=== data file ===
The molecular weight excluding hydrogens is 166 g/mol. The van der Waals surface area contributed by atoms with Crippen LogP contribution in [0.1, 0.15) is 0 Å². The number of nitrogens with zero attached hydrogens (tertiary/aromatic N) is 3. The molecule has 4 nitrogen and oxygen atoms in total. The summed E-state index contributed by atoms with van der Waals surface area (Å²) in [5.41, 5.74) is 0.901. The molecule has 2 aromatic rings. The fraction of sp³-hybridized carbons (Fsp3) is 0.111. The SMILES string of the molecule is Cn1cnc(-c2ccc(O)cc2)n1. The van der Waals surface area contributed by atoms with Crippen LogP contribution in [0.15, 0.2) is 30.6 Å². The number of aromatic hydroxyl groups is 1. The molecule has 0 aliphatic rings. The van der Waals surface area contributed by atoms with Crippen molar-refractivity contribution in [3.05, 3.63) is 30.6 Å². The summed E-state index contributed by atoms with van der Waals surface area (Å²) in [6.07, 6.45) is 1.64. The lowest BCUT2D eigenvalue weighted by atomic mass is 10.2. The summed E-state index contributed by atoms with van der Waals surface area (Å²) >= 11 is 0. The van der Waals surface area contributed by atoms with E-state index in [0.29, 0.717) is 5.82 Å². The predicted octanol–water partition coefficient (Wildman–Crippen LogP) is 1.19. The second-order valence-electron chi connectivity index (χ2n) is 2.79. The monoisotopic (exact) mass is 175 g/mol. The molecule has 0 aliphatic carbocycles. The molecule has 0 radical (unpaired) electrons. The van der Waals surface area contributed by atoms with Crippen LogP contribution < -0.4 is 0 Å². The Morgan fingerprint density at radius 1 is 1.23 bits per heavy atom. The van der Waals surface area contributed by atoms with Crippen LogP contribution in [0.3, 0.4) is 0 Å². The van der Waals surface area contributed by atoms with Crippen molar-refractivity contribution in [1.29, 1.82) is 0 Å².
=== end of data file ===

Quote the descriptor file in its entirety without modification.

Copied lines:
The molecular weight excluding hydrogens is 166 g/mol. The van der Waals surface area contributed by atoms with Crippen LogP contribution in [0.1, 0.15) is 0 Å². The number of nitrogens with zero attached hydrogens (tertiary/aromatic N) is 3. The molecule has 4 nitrogen and oxygen atoms in total. The summed E-state index contributed by atoms with van der Waals surface area (Å²) in [5.41, 5.74) is 0.901. The molecule has 2 aromatic rings. The fraction of sp³-hybridized carbons (Fsp3) is 0.111. The SMILES string of the molecule is Cn1cnc(-c2ccc(O)cc2)n1. The van der Waals surface area contributed by atoms with Crippen LogP contribution in [0.15, 0.2) is 30.6 Å². The number of aromatic hydroxyl groups is 1. The molecule has 0 aliphatic rings. The van der Waals surface area contributed by atoms with Crippen molar-refractivity contribution in [3.05, 3.63) is 30.6 Å². The summed E-state index contributed by atoms with van der Waals surface area (Å²) in [6.07, 6.45) is 1.64. The lowest BCUT2D eigenvalue weighted by atomic mass is 10.2. The summed E-state index contributed by atoms with van der Waals surface area (Å²) >= 11 is 0. The van der Waals surface area contributed by atoms with E-state index in [0.29, 0.717) is 5.82 Å². The predicted octanol–water partition coefficient (Wildman–Crippen LogP) is 1.19. The second-order valence-electron chi connectivity index (χ2n) is 2.79. The monoisotopic (exact) mass is 175 g/mol. The molecule has 0 aliphatic carbocycles. The molecule has 0 radical (unpaired) electrons. The van der Waals surface area contributed by atoms with Crippen LogP contribution < -0.4 is 0 Å². The Morgan fingerprint density at radius 1 is 1.23 bits per heavy atom. The van der Waals surface area contributed by atoms with Crippen LogP contribution in [0.3, 0.4) is 0 Å². The van der Waals surface area contributed by atoms with Crippen molar-refractivity contribution in [1.29, 1.82) is 0 Å².